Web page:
When does intonational transfer occur? A comparative study of interrogative rises in four groups of L2 Japanese learners

Aaron Albin, Ruilai Wang


While studies of L2 intonation agree that cross-linguistic transfer is common, there is still no established way to predict which specific contrastive analysis predictions will (and will not) be substantiated. To collect more primary descriptive data along these lines, the present study compares 12 Tokyo Japanese native speakers to 70 L2 learners studying Japanese as a foreign language in terms of how they distinguish statements from questions – normally marked by the presence vs. absence of a final rise. Learners represented four typologically distinct L1 groups: Korean, Mandarin, Russian, and Vietnamese. Each speaker participated in a read-aloud task containing 12 verbs, each presented to learners in an alternating sequence of statements and questions, e.g. neru 'sleep' vs. neru? 'sleep?'. The resulting tokens were measured in terms of duration, F0 level, and F0 span, and cluster analyses were conducted to classify the F0 contours according to their shape. While learners differed systematically from native speakers in many ways (including with respect to lexical accent), many of the predicted cases of intonational transfer were either absent or only sporadically attested, highlighting the importance of non-transfer factors (such as developmental universals and interlanguage innovations) in explaining L2 intonation.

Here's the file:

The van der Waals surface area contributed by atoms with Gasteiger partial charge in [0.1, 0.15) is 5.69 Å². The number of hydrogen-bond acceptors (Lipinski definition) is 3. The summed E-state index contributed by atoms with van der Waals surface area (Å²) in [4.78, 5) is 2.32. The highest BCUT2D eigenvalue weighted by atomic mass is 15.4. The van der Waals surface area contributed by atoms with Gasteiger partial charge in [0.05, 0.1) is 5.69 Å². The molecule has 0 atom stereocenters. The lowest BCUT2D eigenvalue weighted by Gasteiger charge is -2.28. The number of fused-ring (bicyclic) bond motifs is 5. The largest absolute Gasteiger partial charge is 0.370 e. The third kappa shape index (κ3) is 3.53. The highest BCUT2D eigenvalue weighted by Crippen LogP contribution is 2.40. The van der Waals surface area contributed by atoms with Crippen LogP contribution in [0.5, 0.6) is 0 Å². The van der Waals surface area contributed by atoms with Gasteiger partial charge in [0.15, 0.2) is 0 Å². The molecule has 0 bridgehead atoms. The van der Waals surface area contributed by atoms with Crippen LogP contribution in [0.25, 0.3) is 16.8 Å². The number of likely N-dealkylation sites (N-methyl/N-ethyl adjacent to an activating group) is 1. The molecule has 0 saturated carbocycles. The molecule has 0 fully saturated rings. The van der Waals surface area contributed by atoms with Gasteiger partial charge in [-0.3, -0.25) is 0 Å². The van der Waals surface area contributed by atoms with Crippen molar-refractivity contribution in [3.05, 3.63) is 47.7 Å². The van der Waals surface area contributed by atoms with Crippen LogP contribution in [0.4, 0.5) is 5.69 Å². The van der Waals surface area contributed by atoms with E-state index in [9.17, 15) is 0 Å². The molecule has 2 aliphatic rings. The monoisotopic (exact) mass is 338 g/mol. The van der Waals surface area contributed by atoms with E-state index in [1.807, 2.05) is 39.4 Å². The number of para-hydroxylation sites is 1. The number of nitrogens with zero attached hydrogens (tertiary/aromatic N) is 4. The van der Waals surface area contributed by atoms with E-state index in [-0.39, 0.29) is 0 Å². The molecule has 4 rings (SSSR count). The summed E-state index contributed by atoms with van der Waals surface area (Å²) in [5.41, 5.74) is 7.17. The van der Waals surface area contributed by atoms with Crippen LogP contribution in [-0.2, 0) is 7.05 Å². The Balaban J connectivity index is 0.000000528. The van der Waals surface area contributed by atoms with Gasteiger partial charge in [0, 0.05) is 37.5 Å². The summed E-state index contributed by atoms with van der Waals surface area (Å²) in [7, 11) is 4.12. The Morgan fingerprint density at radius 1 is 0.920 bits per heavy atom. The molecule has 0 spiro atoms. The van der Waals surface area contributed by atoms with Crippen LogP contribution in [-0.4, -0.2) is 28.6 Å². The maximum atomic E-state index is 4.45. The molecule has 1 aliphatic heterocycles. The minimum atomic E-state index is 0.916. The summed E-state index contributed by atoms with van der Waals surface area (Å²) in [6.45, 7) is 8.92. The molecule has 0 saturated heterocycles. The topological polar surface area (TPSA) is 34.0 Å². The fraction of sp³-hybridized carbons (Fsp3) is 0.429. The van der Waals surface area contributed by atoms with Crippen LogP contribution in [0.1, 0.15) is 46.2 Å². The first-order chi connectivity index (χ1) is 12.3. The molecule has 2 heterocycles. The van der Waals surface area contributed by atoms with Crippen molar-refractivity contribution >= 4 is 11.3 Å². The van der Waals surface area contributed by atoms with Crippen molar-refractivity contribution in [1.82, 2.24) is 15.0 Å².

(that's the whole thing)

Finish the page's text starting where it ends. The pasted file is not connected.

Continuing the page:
DOI: 10.21437/SpeechProsody.2020-175

Cite as: Albin, A., Wang, R. (2020) When does intonational transfer occur? A comparative study of interrogative rises in four groups of L2 Japanese learners. Proc. 10th International Conference on Speech Prosody 2020, 857-861, DOI: 10.21437/SpeechProsody.2020-175.


@inproceedings{Albin2020,
  author={Aaron Albin and Ruilai Wang},
  title={{When does intonational transfer occur? A comparative study of interrogative rises in four groups of L2 Japanese learners}},
  year=2020,
  booktitle={Proc. 10th International Conference on Speech Prosody 2020},
  pages={857--861},
  doi={10.21437/SpeechProsody.2020-175},
  url={http://dx.doi.org/10.21437/SpeechProsody.2020-175}
}